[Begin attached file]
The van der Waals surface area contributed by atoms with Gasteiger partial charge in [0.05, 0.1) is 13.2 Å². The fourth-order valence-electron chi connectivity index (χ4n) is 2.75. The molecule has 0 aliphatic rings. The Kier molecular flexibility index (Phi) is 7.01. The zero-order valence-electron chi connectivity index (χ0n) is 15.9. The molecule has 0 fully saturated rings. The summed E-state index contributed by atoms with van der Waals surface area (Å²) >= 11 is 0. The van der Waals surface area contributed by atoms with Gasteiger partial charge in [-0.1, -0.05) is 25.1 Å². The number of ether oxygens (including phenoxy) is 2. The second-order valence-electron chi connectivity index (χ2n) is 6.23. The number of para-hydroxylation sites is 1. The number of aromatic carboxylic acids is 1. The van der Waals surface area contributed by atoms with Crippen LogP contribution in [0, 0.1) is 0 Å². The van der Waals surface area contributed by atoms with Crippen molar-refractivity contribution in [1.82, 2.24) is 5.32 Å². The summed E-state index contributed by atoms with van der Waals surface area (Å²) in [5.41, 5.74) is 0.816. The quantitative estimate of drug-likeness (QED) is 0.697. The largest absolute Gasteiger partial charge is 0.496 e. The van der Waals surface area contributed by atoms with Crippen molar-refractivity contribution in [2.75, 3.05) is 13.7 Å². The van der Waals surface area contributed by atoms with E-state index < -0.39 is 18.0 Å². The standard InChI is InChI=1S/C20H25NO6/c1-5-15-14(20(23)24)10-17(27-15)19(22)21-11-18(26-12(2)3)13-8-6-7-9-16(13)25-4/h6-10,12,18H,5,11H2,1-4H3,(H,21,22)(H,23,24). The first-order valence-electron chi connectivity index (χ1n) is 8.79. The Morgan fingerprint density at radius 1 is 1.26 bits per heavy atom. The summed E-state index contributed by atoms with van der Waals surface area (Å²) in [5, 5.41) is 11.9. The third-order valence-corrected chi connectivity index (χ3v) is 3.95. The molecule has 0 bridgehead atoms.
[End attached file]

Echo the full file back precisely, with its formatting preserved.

The van der Waals surface area contributed by atoms with Gasteiger partial charge in [0.05, 0.1) is 13.2 Å². The fourth-order valence-electron chi connectivity index (χ4n) is 2.75. The molecule has 0 aliphatic rings. The Kier molecular flexibility index (Phi) is 7.01. The zero-order valence-electron chi connectivity index (χ0n) is 15.9. The molecule has 0 fully saturated rings. The summed E-state index contributed by atoms with van der Waals surface area (Å²) >= 11 is 0. The van der Waals surface area contributed by atoms with Gasteiger partial charge in [-0.1, -0.05) is 25.1 Å². The number of ether oxygens (including phenoxy) is 2. The second-order valence-electron chi connectivity index (χ2n) is 6.23. The number of para-hydroxylation sites is 1. The number of aromatic carboxylic acids is 1. The van der Waals surface area contributed by atoms with Crippen LogP contribution in [0, 0.1) is 0 Å². The van der Waals surface area contributed by atoms with Crippen molar-refractivity contribution in [1.82, 2.24) is 5.32 Å². The summed E-state index contributed by atoms with van der Waals surface area (Å²) in [5.41, 5.74) is 0.816. The quantitative estimate of drug-likeness (QED) is 0.697. The largest absolute Gasteiger partial charge is 0.496 e. The van der Waals surface area contributed by atoms with Crippen molar-refractivity contribution in [2.75, 3.05) is 13.7 Å². The van der Waals surface area contributed by atoms with E-state index < -0.39 is 18.0 Å². The standard InChI is InChI=1S/C20H25NO6/c1-5-15-14(20(23)24)10-17(27-15)19(22)21-11-18(26-12(2)3)13-8-6-7-9-16(13)25-4/h6-10,12,18H,5,11H2,1-4H3,(H,21,22)(H,23,24). The first-order valence-electron chi connectivity index (χ1n) is 8.79. The Morgan fingerprint density at radius 1 is 1.26 bits per heavy atom. The summed E-state index contributed by atoms with van der Waals surface area (Å²) in [5, 5.41) is 11.9. The third-order valence-corrected chi connectivity index (χ3v) is 3.95. The molecule has 0 bridgehead atoms.